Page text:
coronavirus emergence

The COVID-19 virus has global spread. The whole world is dealing with the monumental crisis. Urban centres have turned into ghost towns. The pandemic has brought to the fore policy loopholes and failures. People all over the world are looking for surviving through the lockdown. Basics of food, shelter and health are historically underlined. Work has seized. The realization of no work meaning no food is intense. In absence of work, millions are queuing for food. Countries after countries, absence of work have led to shelter insecurity for tenants. Payment of rent is driving concern for people cutting across income brackets. Developed countries are paying rent for tenants who can’t pay to landlords. Air-bed and breakfast (Airbnb) has been taken over to house homeless. Everywhere we are witnessing stronger public support for greater public investment in the public health system.

Migrant workers of urban India feels stranded and is looking for food, cash and repatriation. Citizens of United States are losing jobs and income and facing difficulties in accessing unemployment and stimulus money. Several federal stimulus programs have been rolled out with concern that big business is ripping off small business programs. In Italy people on rent are not able to pay rent as income has fast disappeared with shut down of its economic powerhouses of tourism and eateries. Paying rent is also a concern in Canada. British Columbia province is paying 500 Canadian dollars to landlords if tenants can’t pay rent. Canada expects 4 million Canadians to apply for emergency job loss funding. Fifty three per cent of Canadians live paycheque to paycheque. The welfare system of England is under lot of pressure. It has banned eviction for three months and setting up legal protocol for landlords and tenants to negotiate rent repayment. Homeless are housed in hostels and hotels. Under furlough scheme, 80% salary is being paid to workers. Scotland has gone an extra mile and has banned eviction for six months. Airbnb has been repossessed for homeless people.  Ireland has also banned eviction for three months and rent increases have been suspended. Welfare payment is universalised at 200 per person per week and 350 per week sick payment. France too has banned eviction for three months. Special allowance of 150 euros for every poor family is provisioned. Six per cent of people in France have no more revenue at all. 135 Euros are fined for being outside. In Liberia, costs on internet and cell calls have increased. Lack of electricity during the lockdown is a major concern. Government of Liberia has sanctioned 4 million to Liberia Electricity Corporation for free power in four counties out of fifteen. Only a small population is benefiting from free electricity during the lockdown. In Kenya its chaos and hunger is a huge issue. Same is the case in Peru. Honduras is only sending food to hot spots like the areas around San Pedro Sula and Cortez. The Czech republic has quarantined all citizens and eviction ban has been extended for the whole quarantine period. The Czech govt is paying those who must stay at home with children. Small businesses are given 20 Euros everyday. In Cameroon water and electricity supply is a big concern.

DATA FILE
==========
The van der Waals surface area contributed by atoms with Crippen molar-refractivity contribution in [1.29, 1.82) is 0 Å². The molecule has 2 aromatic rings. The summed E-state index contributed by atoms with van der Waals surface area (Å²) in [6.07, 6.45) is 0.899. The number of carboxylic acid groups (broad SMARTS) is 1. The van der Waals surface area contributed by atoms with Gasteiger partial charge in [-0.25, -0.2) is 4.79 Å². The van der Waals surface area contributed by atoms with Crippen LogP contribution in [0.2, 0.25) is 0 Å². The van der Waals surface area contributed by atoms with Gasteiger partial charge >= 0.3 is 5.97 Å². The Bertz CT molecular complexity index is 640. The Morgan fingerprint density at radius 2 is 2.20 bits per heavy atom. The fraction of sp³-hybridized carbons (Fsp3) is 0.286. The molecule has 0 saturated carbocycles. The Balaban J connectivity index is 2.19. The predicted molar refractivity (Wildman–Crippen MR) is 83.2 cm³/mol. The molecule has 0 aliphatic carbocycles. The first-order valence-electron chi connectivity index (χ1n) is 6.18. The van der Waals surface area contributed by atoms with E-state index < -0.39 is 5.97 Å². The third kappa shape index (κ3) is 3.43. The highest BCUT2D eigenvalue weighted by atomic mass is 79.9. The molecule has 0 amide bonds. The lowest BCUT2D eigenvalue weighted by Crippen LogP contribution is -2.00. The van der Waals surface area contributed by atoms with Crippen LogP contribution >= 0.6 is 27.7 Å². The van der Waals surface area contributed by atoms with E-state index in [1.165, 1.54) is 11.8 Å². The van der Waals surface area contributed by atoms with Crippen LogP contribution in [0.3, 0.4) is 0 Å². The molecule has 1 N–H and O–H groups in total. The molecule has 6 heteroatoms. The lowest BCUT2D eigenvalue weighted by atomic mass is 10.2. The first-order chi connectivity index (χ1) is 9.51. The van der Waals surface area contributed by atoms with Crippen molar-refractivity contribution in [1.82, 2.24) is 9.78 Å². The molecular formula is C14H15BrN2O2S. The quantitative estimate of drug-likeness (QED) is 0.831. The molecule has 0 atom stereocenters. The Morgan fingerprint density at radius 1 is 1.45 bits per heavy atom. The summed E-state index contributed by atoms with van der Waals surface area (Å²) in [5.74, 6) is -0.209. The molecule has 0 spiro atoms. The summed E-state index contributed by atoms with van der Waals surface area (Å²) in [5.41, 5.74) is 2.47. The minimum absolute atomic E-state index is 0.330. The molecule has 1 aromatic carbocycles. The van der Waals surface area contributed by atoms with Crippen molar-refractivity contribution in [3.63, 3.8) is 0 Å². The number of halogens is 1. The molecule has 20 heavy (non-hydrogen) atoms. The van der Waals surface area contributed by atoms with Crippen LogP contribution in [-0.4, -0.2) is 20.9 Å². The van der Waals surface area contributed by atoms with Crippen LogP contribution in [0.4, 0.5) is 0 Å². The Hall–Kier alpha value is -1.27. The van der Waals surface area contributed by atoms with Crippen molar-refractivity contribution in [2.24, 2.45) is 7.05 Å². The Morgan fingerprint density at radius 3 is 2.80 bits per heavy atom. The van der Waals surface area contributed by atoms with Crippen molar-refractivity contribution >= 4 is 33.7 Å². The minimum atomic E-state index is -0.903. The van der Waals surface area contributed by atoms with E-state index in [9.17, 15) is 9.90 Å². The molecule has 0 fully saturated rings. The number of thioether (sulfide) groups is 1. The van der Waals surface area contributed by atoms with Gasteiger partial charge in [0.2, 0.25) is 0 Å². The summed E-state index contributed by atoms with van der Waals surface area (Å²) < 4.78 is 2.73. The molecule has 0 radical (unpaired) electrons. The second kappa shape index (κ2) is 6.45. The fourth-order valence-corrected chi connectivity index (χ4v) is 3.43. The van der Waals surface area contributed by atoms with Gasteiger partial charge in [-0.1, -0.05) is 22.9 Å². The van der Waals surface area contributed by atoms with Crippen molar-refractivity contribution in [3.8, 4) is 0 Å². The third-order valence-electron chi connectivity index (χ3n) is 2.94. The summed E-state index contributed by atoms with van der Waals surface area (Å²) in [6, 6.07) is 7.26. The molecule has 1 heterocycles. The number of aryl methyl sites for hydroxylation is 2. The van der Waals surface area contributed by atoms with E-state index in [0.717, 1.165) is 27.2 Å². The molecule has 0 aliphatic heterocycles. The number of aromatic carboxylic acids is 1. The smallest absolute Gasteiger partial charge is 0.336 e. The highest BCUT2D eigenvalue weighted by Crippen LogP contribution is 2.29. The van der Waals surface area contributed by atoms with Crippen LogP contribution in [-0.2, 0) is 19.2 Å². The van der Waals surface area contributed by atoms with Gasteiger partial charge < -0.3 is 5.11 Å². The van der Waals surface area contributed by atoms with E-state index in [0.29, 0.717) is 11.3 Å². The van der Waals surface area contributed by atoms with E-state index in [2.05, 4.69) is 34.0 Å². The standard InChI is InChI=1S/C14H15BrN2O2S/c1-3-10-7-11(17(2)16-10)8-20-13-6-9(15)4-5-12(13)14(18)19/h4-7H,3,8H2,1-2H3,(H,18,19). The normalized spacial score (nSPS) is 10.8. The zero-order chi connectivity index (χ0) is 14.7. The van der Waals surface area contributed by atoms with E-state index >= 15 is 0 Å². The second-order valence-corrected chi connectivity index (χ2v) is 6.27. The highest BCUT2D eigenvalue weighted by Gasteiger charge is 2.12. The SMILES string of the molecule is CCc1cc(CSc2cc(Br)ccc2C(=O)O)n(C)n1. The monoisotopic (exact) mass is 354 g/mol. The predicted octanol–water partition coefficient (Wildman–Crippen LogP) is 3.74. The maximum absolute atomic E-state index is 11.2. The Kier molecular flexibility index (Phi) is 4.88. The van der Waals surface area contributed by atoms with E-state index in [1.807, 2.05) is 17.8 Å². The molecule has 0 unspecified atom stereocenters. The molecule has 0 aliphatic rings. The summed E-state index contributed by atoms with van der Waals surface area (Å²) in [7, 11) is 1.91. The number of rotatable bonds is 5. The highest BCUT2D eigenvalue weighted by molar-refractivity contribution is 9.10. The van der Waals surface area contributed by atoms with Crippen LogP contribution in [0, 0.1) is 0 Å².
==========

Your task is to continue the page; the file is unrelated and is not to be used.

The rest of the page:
With crisis comes an opportunity. An opportunity needs to be seized. We can come out stronger from the present crisis if we learn the right lessons and correct our policy framework to make the world more inclusive, equitable and sustainable. The crisis is demanding to look at basics. We need to think afresh. Globalization is on the table in new avatar. Solutions can be locally available across the globe. The virus has globalized us in many ways and alerts to the sinking ship of present socio-economic life. But, it’s never too late. Let’s start with the basic first of provisioning good food, secured fair job, decent housing and modern public health for all. It all must be good. Good for all; all humans, non-humans and the nature.

Dharmendra Kumar is a Delhi based activist. He has been working on issues of labour, food and trade policy. His works include “Trade Invaders: how big business is driving EU-India FTA”, “A Future of Co-existence? Hawkers and the impact of corporate and chain retail” and “Agri-retail: Implications for the weakest links in the supply chain”.  He can be contacted at



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